Inquest hears how 30-year-old father-of-two Philip Standing dies suddenly playing cricket
A sports-mad father of twin boys tragically collapsed and died playing cricket at Lords, an inquest heard.
Philip Standing, 30, a successful chartered accountant with Ernst and Young, was playing cricket with colleagues at Lords' indoor hall in June this year when he complained of feeling unwell.
After sitting down, Mr Standing collapsed to the floor and despite Lords medical staff, and later paramedics trying to revive him, he was pronounced dead in hospital an hour later.
At Westminster Coroners Court today, the family of Mr Standing, including his wife of five years Kate Standing, heard how he died from heart disease.
Mrs Standing, 31, said after the inquest: "I think I'm still in shock. We had absolutely no idea he had heart disease. It came totally out of the blue. Phil was one of life's greats, a true gentleman, a loyal friend and perfect in everything that he did."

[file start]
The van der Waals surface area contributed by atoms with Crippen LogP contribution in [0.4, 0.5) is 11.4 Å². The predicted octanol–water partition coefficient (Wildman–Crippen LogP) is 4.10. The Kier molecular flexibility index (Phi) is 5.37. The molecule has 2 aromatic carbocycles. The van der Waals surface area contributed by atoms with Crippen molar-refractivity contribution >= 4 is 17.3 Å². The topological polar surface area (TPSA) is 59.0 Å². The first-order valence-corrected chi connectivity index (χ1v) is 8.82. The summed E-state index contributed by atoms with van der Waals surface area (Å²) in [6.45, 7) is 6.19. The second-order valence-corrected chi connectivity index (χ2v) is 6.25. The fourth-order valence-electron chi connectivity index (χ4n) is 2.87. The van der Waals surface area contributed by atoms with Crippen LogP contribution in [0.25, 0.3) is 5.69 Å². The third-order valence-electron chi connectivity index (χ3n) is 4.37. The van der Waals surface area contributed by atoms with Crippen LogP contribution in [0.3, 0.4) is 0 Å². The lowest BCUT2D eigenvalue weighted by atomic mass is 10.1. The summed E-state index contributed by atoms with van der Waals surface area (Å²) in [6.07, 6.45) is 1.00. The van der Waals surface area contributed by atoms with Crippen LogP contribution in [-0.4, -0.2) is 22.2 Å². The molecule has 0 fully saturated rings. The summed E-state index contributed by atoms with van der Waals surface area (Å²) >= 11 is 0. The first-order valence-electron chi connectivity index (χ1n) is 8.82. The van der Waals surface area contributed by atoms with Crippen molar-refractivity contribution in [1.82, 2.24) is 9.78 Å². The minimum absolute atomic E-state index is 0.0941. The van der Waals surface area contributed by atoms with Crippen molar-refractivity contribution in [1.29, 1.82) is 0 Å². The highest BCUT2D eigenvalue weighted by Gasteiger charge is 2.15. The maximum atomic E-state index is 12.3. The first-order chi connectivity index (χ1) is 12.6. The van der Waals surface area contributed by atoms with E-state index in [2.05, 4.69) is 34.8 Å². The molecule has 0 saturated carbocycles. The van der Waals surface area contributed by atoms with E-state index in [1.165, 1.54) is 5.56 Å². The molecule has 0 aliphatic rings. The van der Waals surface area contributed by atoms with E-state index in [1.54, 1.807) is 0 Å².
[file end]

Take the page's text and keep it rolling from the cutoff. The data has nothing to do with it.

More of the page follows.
"To the world Phil was one person, but to me he was my world."
"I want to make him proud of me, and the boys proud. It's for them I get up every morning."
Statements from witnesses Brenda Flemming and Christopher Hogg, who were at the cricket match, were read in court.
The inquest heard how Mr Standing had just finished bowling an over and was leaving the field.
"Only moments before leaving the field he was chatting and joking and had not shown any signs of feeling unwell."
"Someone gave him a bottle of water but before he managed to drink it he dropped it and fell face-first off the chair he was sitting on."
"He was convulsing. He was breathing and groaning at this point."
Accident and Emergency Doctor at St Mary's Hospital Julian Redhead said Mr Standing was suffering a heart attack when he arrived at hospital.
Westminster Coroners Officer Kim Bedwell said: "He achieved a lot in his short life. He enjoyed Greek sailing holidays where his laughter echoed around the resort."
In ruling a death by natural causes, Coroner Jean Harkin said: "Phillip was a young, well-liked, very sporty man who loved sport and was playing it when he had a cardiac event."
Comments are closed on this article.